Textile, garment sector: Flexibility for adaptability

06:00 | 21/08/2020 Industry

(VEN) - The export value of textiles and garments is forecast to continue plunging in the third quarter of this year without any sign of recovery. Therefore, businesses need to be flexible to adapt themselves to the situation. 

flexibility for adaptability
The 2020 textile and garment export value is forecast to decrease sharply

Exports down 20 percent

According to Le Tien Truong, General Director of the Vietnam National Textile and Garment Group (Vinatex), in the first five months of 2020, the export value of textiles and garments decreased 15.5 percent compared with the same period last year, and the decline is forecast to be 20 percent by the end of June compared with the first half of 2019. “The storehouses of companies are full of finished products as they cannot export,” Truong said.

Than Duc Viet, General Director of the Garment 10 Corporation Joint Stock Company, said that the company has received no new orders except the ones placed in March, April and May, for which importers requested delivery in January 2021.

This situation is attributed to the impact of the Covid-19 pandemic on major importers of Vietnamese textiles and garments. Ongoing lockdown has affected consumer incomes and led to a strong decline in their demand for textiles and garments.

Vu Duc Giang, President of the Vietnam Textile and Apparel Association, said that Covid-19 social distancing has changed consumer habits. Instead of going to the supermarket or buying large volumes of goods online, consumers have cut their spending and give priority to essential goods. High-end garments that are sold at high prices have been excluded from the choice list.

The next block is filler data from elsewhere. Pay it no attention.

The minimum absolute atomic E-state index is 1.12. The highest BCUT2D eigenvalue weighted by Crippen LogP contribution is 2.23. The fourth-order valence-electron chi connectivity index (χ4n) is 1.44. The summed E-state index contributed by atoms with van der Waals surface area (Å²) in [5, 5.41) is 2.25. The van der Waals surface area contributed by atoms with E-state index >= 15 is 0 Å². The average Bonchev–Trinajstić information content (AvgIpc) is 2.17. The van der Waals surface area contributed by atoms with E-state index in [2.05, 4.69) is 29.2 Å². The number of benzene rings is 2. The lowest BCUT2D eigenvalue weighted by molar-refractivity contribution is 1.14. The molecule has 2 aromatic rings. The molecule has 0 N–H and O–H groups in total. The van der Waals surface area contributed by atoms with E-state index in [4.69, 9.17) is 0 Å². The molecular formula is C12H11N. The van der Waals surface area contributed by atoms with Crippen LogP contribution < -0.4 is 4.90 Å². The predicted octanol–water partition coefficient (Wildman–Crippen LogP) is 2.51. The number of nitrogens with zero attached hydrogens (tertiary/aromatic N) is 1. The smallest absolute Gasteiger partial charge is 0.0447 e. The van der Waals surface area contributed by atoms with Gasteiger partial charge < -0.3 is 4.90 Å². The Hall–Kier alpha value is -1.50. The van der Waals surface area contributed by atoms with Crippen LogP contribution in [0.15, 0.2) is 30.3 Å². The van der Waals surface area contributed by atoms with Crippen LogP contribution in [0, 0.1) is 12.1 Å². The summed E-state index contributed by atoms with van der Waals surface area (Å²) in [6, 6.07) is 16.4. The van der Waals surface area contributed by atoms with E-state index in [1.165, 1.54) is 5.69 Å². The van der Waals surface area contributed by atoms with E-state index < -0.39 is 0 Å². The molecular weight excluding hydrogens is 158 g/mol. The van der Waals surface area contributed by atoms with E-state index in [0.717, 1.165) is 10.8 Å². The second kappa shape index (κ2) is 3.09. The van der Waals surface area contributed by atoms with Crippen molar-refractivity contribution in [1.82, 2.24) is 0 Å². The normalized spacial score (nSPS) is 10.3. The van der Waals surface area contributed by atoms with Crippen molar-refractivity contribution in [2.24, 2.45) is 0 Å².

Restructuring production

Le Tien Truong believes businesses will continue facing difficulties from now to year’s end. Meanwhile, Vu Duc Giang predicted the export value of textiles and garments would decline even more sharply in the third quarter of 2020 compared with the first and second quarters, and reach no more than US$34 billion by year’s end.

If they continue facing order shortages next year, textile and garment companies will have to cut their human resources costs, increasing the unemployment burden and making it hard for them to bring back workers once they receive new orders.

One positive signal for exports is the decline in the number of unemployment benefit recipients in the US - a major and traditional export market of Vietnamese textiles and garments. Vinatex warned domestic companies of the need to restructure production to shift from high-end products to those of lower costs. Le Tien Truong believes this is not a long-term but suitable solution for the current situation.

Vu Duc Giang said that Vinatex has encouraged textile and garment companies to expand protective suit production to meet high market demand as well as to maintain manufacturing.

Vu Duc Giang,

President of the Vietnam Textile and Apparel Association:

The government should allow foreign investors and experts, especially machinery and equipment experts, to enter Vietnam to assist domestic companies in operating textile and dyeing projects.

Viet Nga